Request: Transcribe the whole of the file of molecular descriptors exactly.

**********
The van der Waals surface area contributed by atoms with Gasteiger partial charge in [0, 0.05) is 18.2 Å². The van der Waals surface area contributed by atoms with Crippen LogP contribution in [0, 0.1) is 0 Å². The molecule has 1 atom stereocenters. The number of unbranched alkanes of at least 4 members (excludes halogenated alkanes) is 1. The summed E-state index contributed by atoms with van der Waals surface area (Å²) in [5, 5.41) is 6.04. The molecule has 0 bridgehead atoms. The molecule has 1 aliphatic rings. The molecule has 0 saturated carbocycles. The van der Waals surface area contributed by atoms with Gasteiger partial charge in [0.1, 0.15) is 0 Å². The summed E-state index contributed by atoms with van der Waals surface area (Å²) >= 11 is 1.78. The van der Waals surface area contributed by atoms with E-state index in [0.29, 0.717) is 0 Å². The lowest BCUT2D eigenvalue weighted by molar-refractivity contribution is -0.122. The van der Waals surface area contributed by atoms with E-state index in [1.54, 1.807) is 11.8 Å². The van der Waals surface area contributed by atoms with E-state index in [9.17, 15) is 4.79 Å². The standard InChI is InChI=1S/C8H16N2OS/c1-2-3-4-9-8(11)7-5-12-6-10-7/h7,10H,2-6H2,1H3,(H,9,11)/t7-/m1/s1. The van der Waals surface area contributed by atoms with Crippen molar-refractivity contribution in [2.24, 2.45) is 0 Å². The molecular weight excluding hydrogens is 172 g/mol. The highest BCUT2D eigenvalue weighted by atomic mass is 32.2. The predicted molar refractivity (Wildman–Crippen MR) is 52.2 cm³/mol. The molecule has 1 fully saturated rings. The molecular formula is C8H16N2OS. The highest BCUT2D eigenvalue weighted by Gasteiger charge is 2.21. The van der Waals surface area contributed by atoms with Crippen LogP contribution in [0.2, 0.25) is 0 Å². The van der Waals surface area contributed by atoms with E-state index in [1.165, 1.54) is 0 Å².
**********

The van der Waals surface area contributed by atoms with Gasteiger partial charge in [0, 0.05) is 18.2 Å². The van der Waals surface area contributed by atoms with Crippen LogP contribution in [0, 0.1) is 0 Å². The molecule has 1 atom stereocenters. The number of unbranched alkanes of at least 4 members (excludes halogenated alkanes) is 1. The summed E-state index contributed by atoms with van der Waals surface area (Å²) in [5, 5.41) is 6.04. The molecule has 0 bridgehead atoms. The molecule has 1 aliphatic rings. The molecule has 0 saturated carbocycles. The van der Waals surface area contributed by atoms with Gasteiger partial charge in [0.1, 0.15) is 0 Å². The summed E-state index contributed by atoms with van der Waals surface area (Å²) >= 11 is 1.78. The van der Waals surface area contributed by atoms with E-state index in [0.29, 0.717) is 0 Å². The lowest BCUT2D eigenvalue weighted by molar-refractivity contribution is -0.122. The van der Waals surface area contributed by atoms with E-state index in [1.54, 1.807) is 11.8 Å². The van der Waals surface area contributed by atoms with E-state index in [9.17, 15) is 4.79 Å². The standard InChI is InChI=1S/C8H16N2OS/c1-2-3-4-9-8(11)7-5-12-6-10-7/h7,10H,2-6H2,1H3,(H,9,11)/t7-/m1/s1. The van der Waals surface area contributed by atoms with Crippen molar-refractivity contribution in [2.24, 2.45) is 0 Å². The molecular weight excluding hydrogens is 172 g/mol. The highest BCUT2D eigenvalue weighted by atomic mass is 32.2. The predicted molar refractivity (Wildman–Crippen MR) is 52.2 cm³/mol. The molecule has 1 fully saturated rings. The molecular formula is C8H16N2OS. The highest BCUT2D eigenvalue weighted by Gasteiger charge is 2.21. The van der Waals surface area contributed by atoms with Crippen LogP contribution in [0.2, 0.25) is 0 Å². The van der Waals surface area contributed by atoms with E-state index in [1.165, 1.54) is 0 Å².